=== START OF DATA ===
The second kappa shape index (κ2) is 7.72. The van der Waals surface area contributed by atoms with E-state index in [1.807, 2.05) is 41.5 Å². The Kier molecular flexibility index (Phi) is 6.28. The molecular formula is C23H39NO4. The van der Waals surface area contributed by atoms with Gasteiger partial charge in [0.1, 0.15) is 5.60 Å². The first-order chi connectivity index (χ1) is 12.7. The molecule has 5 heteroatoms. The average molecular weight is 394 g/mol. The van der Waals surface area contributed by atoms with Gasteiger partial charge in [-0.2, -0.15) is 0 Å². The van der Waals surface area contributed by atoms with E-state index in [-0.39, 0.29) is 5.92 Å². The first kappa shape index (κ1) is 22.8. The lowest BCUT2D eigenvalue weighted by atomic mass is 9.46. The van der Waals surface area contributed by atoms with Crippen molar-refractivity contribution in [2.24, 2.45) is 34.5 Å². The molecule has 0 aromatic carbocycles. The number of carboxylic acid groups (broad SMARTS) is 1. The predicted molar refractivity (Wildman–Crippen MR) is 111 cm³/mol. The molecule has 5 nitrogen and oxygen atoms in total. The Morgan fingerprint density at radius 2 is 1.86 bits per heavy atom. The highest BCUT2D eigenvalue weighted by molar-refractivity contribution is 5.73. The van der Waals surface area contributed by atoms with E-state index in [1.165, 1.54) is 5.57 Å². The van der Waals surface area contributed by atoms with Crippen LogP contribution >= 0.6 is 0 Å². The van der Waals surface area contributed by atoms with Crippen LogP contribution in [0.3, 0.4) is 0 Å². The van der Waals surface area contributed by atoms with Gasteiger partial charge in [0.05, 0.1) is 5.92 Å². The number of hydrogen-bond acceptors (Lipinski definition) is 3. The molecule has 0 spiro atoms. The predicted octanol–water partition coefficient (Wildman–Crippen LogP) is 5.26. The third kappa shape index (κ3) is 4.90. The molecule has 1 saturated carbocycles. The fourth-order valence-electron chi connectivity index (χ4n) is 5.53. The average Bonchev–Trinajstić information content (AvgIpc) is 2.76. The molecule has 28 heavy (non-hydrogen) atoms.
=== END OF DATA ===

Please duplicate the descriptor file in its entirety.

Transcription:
The second kappa shape index (κ2) is 7.72. The van der Waals surface area contributed by atoms with E-state index in [1.807, 2.05) is 41.5 Å². The Kier molecular flexibility index (Phi) is 6.28. The molecular formula is C23H39NO4. The van der Waals surface area contributed by atoms with Gasteiger partial charge in [0.1, 0.15) is 5.60 Å². The first-order chi connectivity index (χ1) is 12.7. The molecule has 5 heteroatoms. The average molecular weight is 394 g/mol. The van der Waals surface area contributed by atoms with Gasteiger partial charge in [-0.2, -0.15) is 0 Å². The van der Waals surface area contributed by atoms with E-state index in [-0.39, 0.29) is 5.92 Å². The first kappa shape index (κ1) is 22.8. The lowest BCUT2D eigenvalue weighted by atomic mass is 9.46. The van der Waals surface area contributed by atoms with Crippen molar-refractivity contribution in [2.24, 2.45) is 34.5 Å². The molecule has 0 aromatic carbocycles. The number of carboxylic acid groups (broad SMARTS) is 1. The predicted molar refractivity (Wildman–Crippen MR) is 111 cm³/mol. The molecule has 5 nitrogen and oxygen atoms in total. The Morgan fingerprint density at radius 2 is 1.86 bits per heavy atom. The highest BCUT2D eigenvalue weighted by molar-refractivity contribution is 5.73. The van der Waals surface area contributed by atoms with E-state index in [1.165, 1.54) is 5.57 Å². The van der Waals surface area contributed by atoms with Crippen LogP contribution >= 0.6 is 0 Å². The van der Waals surface area contributed by atoms with Crippen LogP contribution in [0.3, 0.4) is 0 Å². The van der Waals surface area contributed by atoms with Gasteiger partial charge in [0.05, 0.1) is 5.92 Å². The number of hydrogen-bond acceptors (Lipinski definition) is 3. The molecule has 0 spiro atoms. The predicted octanol–water partition coefficient (Wildman–Crippen LogP) is 5.26. The third kappa shape index (κ3) is 4.90. The molecule has 1 saturated carbocycles. The fourth-order valence-electron chi connectivity index (χ4n) is 5.53. The average Bonchev–Trinajstić information content (AvgIpc) is 2.76. The molecule has 28 heavy (non-hydrogen) atoms.